The 2012-2013 Manhattan Arts Center Theatre season opened this past Friday with a presentation in the MAC’s Grosh Performance Hall of Arthur Miller’s 1947 drama, All My Sons. Final performances in the two-week run: October 4, 5, and 6 at 7:30 p.m., and October 7 at 2 p.m.
Having attended our local stage productions for forty-plus years now (at least as long as Shel Edelman has been acting in them!), I’ve witnessed an impressive growth in their overall artistic sophistication. In every respect, from acting and directing to costumes, lighting, and set design and construction, it’s been a steady improvement, season after season.
Of all the advances, none has been more substantial—and to me, most welcome—than the company’s increasing willingness to risk, and then rise to, the challenges of tackling serious scripts. Such progress can be sustained only by strong audience approval and support of the full-house sort I’ve come to consider normal. So, whatever the reason, I can’t help finding the sparseness of last Saturday night’s crowd worrisome.
Because if All My Sons isn’t quite up there with Death of a Salesman or The Crucible, it is nevertheless a thoughtfully crafted, tellingly framed and forcefully worded look into the depths of human responsibility. It has more than held its own against the changes in post-WWII society; it has kept its currency and edge, its claim on our attention.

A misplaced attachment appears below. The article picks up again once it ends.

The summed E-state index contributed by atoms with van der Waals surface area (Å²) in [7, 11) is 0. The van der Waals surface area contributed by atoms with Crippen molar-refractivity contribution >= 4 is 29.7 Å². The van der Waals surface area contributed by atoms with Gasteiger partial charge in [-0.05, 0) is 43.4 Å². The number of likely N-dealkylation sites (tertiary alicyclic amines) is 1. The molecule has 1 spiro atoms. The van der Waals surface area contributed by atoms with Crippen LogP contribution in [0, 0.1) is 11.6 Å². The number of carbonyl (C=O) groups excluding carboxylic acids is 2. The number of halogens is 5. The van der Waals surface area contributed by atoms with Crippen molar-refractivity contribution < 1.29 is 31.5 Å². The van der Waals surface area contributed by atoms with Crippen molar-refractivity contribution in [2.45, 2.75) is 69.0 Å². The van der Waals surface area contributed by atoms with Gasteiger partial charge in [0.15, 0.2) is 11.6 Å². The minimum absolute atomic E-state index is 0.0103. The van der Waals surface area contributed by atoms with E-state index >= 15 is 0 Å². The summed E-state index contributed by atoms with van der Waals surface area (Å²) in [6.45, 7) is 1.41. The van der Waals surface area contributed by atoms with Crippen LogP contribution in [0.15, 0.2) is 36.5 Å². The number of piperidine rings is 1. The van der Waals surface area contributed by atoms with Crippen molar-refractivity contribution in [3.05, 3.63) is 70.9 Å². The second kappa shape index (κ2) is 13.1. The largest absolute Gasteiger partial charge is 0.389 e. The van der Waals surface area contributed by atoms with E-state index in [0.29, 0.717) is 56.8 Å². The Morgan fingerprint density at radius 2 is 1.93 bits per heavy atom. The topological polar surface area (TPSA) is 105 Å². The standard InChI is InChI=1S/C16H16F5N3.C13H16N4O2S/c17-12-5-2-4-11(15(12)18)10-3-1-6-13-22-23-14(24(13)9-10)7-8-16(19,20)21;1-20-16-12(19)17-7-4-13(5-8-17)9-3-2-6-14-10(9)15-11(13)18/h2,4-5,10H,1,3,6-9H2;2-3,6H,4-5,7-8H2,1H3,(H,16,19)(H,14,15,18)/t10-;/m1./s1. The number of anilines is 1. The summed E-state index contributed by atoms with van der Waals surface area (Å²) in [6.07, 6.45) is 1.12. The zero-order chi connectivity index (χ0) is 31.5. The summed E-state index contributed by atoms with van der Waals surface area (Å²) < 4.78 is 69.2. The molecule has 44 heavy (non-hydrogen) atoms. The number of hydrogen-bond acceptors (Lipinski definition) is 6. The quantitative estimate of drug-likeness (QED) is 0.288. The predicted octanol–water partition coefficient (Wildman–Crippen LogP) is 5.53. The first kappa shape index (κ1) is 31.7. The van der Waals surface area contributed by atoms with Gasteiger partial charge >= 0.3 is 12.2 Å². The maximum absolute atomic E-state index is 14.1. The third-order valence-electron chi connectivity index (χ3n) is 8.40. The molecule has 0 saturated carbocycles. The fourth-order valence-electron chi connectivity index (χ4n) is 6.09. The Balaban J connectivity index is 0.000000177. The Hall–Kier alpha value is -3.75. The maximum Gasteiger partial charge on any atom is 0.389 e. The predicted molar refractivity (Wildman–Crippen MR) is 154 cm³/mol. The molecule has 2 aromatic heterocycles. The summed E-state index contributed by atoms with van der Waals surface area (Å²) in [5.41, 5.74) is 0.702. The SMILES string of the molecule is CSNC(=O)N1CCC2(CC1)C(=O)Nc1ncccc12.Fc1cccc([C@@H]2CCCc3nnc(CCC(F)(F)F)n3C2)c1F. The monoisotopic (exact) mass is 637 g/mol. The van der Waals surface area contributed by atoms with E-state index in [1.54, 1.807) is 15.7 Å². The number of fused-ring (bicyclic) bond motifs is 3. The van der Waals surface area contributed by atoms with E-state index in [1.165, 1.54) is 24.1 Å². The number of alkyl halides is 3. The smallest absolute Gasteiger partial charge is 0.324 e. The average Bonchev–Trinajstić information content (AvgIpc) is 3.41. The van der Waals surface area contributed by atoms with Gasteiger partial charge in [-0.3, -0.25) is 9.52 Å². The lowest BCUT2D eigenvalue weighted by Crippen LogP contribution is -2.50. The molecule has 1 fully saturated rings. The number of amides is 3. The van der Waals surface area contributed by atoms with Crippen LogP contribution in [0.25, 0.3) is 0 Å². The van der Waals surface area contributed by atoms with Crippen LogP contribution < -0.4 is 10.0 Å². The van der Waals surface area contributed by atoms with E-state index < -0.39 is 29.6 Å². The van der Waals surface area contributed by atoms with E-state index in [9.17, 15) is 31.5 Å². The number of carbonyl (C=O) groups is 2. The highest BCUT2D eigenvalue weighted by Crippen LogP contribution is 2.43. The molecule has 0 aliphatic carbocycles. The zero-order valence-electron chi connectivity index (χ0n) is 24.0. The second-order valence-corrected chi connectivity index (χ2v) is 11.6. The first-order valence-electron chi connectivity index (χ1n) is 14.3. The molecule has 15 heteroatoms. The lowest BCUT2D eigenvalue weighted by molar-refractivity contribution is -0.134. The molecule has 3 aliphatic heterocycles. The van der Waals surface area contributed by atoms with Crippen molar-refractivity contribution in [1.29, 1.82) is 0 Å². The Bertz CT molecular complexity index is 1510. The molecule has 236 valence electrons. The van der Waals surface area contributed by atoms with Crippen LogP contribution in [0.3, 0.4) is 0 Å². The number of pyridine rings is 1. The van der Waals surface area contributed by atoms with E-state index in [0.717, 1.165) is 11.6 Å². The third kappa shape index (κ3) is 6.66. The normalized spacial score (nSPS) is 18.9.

Predictably, MAC Theatre’s team of players and managers brings the story to life, makes us share in and care about the issues that rule the lives of its people. From the deceptively blue-sky calm of the opening through progressively darker developments to the final climactic emotional storm that engulfs them, the cast demands our belief.
Bearing the drama’s heaviest burden, and carrying off top acting honors is MAC veteran Kim RIley as conscience-conflicted Joe Keller. Tracing the whole spectrum of this character’s reactive range as he sees his world collapse around him during the course of a single day is a daunting assignment. Riley invests himself so fully in the role that we feel the twist of its every turn.
Jenny Clark, as Joe’s obsessed wife, brings such earnestness to the advocacy of Kate’s convictions, along with a winning warmth and kindness, that it’s hard not to simply buy into her illusory agenda and accept that it’s often best to let sleeping dogs lie. Her “reasonable” obstinacy serves effectively to catalyze the buried conflicts of the plot.
As son Chris, fate’s chosen agent of his father’s fall, Jake Belden uses (maybe even overuses) physical stiffness to convey Chris’s relentless honesty and implacable dedication to whatever he believes to be the truth. His struggle, all the more painful for being bottled up, is all the more vehement when it bursts forth.
In the “messenger” role of Ann, Katie Pawlosky enters bright and cheerful (maybe a little too much so, under the circumstances), hoping for a miracle, a peaceful resolution to whatever problems may come, and ends up torn and frayed, forced by circumstances to destroy in order to save.
Supporting cast (including always dependable Sean M. Matthews and, yes, ever reliable Shel Edelman!) did their bits well. Lights and sound were impeccable as usual, Costumes and props, fine, the “Habitat for Humanity” house set quietly serviceable.
Director Jordan Foote’s MAC debut promises well for future outings.